MR: Every acquisition is different because you are dealing with individuals. There are similar traits between certain deals like buying from entrepreneurs for instance. They are usually the tricky ones! Entrepreneurs have built these businesses themselves and quite often done it on a shoestring to try and make as much money as possible. The corporate deals tend to have more fat in them or too many layers; some companies may have fifteen layers of management between the top and the sales team. You get those types of similarities between deals. Every acquisition however comes with a different reason for making the deal. You might be buying skill set, customer bases or simply buying for scale.

CB: Why is this market great to work in? 

MR: I think this Channel is great at creating entrepreneurs, well… I actually I think they create themselves! The Channel is always reinventing itself, as I was walking around the Summit earlier there were some names I didn’t recognise and that is what is great about the Channel. It’s an exciting and fast moving market and the people that work in it are colourful, they like to make money and enjoy themselves. I’ve got a lot of great friends in the Channel.

I see the tenacity the Channel has but also the opportunity, let’s not forget BT has over 50% of the SMB market, we have barely even touched it yet, we are all not doing well enough! I have about 4-5% and it’s not enough. There is no real second challenger to BT and there should be. We compete a little bit with each other, but not really, and what we should be doing is competing with the incumbent. 80% of the business we win is from BT. We spend so much time trying to win business from competitors but actually that is the stuff we don’t make as much money on, it’s harder to prize away, the customer isn’t as keen to move so my view is let’s bring on BT and try and compete with them. The latest marketing I have seen says they have about 52% of the market… so let’s go and get some!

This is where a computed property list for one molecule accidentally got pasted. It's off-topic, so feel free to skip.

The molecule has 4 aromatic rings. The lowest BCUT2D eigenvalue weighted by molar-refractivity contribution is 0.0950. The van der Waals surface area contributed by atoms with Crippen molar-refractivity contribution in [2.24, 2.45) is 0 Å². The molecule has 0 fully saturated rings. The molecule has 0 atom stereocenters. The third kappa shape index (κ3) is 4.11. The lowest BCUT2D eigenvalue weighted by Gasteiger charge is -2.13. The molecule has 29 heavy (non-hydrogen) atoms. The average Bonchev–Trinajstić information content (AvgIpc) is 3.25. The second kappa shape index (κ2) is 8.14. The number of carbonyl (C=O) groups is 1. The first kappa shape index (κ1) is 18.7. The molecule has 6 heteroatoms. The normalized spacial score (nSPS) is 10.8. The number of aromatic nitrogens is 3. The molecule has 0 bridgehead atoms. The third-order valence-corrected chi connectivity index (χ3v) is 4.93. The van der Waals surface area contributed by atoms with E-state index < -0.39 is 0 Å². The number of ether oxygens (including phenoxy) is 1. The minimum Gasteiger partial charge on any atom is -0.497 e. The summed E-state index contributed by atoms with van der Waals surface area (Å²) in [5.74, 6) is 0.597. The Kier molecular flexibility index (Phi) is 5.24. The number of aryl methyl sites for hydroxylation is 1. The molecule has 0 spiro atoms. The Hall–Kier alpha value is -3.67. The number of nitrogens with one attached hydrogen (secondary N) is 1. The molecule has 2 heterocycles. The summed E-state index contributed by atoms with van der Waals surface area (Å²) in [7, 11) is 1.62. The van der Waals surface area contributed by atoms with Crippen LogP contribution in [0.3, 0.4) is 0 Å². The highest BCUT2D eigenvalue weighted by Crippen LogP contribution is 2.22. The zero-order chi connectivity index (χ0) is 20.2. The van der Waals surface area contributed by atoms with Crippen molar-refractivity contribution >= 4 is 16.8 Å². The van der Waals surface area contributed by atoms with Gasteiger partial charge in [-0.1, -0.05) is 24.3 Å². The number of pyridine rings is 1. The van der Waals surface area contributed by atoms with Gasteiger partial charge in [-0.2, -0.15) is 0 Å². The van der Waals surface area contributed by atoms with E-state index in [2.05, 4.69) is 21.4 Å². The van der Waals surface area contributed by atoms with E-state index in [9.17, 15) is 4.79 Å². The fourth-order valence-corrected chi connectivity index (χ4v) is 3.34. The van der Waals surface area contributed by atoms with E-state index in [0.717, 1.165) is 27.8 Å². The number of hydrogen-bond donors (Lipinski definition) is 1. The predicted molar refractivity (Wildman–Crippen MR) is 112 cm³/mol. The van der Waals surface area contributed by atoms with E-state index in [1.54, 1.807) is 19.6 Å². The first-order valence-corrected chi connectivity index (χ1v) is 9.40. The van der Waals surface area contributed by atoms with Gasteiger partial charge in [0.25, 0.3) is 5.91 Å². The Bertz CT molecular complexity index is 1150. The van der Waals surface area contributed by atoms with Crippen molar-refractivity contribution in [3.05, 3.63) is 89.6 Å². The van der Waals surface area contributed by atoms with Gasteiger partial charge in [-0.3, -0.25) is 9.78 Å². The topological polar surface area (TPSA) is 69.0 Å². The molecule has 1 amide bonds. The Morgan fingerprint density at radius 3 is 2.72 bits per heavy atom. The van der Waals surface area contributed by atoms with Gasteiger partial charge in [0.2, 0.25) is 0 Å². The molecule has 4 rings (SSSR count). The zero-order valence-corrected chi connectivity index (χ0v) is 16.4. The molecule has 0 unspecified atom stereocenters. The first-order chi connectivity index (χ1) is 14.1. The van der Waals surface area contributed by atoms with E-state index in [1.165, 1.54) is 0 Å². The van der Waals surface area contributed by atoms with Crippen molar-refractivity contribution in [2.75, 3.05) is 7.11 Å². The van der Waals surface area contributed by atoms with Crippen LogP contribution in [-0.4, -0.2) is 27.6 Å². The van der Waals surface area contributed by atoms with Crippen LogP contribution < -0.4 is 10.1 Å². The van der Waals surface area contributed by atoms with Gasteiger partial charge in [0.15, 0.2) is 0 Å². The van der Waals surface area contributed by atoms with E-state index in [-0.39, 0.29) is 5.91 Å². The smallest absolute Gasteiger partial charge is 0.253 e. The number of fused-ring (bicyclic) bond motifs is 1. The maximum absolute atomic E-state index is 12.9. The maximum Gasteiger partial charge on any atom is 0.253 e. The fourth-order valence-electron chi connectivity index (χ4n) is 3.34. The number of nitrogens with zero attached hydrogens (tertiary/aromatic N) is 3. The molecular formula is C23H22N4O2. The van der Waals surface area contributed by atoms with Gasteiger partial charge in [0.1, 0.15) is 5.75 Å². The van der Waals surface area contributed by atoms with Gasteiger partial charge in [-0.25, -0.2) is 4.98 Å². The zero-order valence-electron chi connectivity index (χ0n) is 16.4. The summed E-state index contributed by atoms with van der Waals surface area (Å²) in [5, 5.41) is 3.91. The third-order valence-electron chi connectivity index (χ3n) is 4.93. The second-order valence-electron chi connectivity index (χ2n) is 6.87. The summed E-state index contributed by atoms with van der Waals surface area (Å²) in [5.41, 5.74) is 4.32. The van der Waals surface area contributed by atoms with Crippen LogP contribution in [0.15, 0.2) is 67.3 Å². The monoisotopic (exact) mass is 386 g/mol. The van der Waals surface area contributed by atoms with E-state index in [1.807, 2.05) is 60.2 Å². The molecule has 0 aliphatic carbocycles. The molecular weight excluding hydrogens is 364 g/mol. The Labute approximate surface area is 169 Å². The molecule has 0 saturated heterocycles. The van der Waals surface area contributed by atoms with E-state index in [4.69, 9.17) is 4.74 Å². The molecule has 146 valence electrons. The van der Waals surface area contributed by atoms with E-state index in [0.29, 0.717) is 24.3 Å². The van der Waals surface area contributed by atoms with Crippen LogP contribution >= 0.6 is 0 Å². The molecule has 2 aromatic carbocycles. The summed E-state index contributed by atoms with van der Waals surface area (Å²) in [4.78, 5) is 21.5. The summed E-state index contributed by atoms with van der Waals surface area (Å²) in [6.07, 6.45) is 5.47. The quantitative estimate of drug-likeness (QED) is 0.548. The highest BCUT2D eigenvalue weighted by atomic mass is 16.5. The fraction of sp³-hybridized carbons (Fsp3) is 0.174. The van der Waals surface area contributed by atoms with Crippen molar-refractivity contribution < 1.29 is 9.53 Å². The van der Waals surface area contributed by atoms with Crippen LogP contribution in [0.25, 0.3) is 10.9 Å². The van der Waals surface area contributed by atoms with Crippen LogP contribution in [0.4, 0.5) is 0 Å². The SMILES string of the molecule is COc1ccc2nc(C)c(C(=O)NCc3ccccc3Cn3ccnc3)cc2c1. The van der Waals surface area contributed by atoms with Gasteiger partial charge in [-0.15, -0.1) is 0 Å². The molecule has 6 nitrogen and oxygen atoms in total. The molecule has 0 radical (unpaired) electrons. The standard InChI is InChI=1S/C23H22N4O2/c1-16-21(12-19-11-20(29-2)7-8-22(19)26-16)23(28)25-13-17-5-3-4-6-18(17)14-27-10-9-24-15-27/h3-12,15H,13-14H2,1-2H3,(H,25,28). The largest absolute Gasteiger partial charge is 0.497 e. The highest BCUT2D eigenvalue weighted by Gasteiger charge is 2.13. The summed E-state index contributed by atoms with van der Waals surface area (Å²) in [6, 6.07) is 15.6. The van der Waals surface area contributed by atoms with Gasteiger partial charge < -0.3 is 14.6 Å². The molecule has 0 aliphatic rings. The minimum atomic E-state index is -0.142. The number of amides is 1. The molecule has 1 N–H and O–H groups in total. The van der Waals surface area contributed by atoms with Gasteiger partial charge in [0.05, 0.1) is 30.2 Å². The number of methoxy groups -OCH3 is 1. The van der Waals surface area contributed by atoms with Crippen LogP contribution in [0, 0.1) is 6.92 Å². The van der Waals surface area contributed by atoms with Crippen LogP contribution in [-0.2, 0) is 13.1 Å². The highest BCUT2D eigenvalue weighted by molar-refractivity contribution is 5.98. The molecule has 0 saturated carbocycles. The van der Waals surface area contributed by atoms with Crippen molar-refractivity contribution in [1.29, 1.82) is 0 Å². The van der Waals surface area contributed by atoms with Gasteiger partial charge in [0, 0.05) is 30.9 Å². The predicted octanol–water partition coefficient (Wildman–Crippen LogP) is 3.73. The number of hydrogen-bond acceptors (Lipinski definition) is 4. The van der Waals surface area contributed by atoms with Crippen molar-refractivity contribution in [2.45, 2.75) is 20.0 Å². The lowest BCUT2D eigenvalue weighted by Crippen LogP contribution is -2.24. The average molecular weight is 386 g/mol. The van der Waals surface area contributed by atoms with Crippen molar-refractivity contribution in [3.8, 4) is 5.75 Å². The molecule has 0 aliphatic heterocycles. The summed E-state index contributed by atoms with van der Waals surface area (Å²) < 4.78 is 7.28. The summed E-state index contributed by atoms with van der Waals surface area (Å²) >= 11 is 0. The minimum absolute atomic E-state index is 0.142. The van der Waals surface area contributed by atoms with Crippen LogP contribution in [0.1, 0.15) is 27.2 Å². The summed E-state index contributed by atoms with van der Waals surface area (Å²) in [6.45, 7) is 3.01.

CB: Daisy has grown impressively over the years, what kind of difficulties have you had personally over that time?

MR: As a business we are now over £700 million in turnover and next year we will do about £100 million EBITDAR and £80 million in free cash. It’s a very profitable business which is great but we haven’t even started. I always said I wanted to build a billion pound business and now I’m saying that is going to be £2 billion and I can see us getting there over the next five years. That won’t just be from acquisitions but also from organic growth. We also have a real opportunity to cross sell back into our customer base with the products and services we have currently got.

From a difficulty of growing a business perspective I think you go through loads of different changes as you grow. Going from 20 people to 60 was a step change because you have to bring managers in, then from 60 to 160 was another step change because you have to bring serious directors in to help you on that journey. The hardest thing I felt with Daisy was when we got to over two hundred people. I’m quite personable and I like to have a cup of tea and a chat with people so when we were below two hundred staff I knew everyone, I knew peoples partners and parents too because we did lots of social events. I found it really difficult going from that up to 400 and then to 600 people and it took me about two years to get used to it. I would walk into an office and everyone would know who I was and I wouldn’t know anybody.

As an entrepreneur people always ask you how much is enough. Everyone has a different level for this but I just know that at the moment mine isn’t enough… I’m greedy! I just think there is still a great opportunity for us all in this market. I get asked a lot what I would do if I had to start again tomorrow and I always say I would start up again in this market because I think there is so much opportunity to make vast amounts of money!

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David Dungay

Editor - Comms Business Magazine